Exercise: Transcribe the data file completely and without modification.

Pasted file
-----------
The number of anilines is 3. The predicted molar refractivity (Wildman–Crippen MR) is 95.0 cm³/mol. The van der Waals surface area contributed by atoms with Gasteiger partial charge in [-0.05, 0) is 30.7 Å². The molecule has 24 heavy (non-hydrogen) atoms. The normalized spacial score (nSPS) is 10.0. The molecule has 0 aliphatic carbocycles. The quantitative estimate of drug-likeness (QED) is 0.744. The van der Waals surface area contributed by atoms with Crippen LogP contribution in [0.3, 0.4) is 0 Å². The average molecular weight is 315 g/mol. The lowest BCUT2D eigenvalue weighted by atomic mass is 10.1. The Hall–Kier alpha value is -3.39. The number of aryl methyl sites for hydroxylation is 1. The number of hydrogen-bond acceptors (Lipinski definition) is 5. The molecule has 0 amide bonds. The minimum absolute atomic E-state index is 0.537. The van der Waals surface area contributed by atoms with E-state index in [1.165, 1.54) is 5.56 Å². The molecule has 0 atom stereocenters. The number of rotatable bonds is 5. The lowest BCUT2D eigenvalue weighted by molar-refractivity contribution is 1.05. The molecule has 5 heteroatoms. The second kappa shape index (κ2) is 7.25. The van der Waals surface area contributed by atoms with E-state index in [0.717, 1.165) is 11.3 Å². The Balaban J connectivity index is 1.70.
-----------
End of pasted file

The number of anilines is 3. The predicted molar refractivity (Wildman–Crippen MR) is 95.0 cm³/mol. The van der Waals surface area contributed by atoms with Gasteiger partial charge in [-0.05, 0) is 30.7 Å². The molecule has 24 heavy (non-hydrogen) atoms. The normalized spacial score (nSPS) is 10.0. The molecule has 0 aliphatic carbocycles. The quantitative estimate of drug-likeness (QED) is 0.744. The van der Waals surface area contributed by atoms with Crippen LogP contribution in [0.3, 0.4) is 0 Å². The average molecular weight is 315 g/mol. The lowest BCUT2D eigenvalue weighted by atomic mass is 10.1. The Hall–Kier alpha value is -3.39. The number of aryl methyl sites for hydroxylation is 1. The number of hydrogen-bond acceptors (Lipinski definition) is 5. The molecule has 0 amide bonds. The minimum absolute atomic E-state index is 0.537. The van der Waals surface area contributed by atoms with E-state index in [1.165, 1.54) is 5.56 Å². The molecule has 0 atom stereocenters. The number of rotatable bonds is 5. The lowest BCUT2D eigenvalue weighted by molar-refractivity contribution is 1.05. The molecule has 5 heteroatoms. The second kappa shape index (κ2) is 7.25. The van der Waals surface area contributed by atoms with E-state index in [0.717, 1.165) is 11.3 Å². The Balaban J connectivity index is 1.70.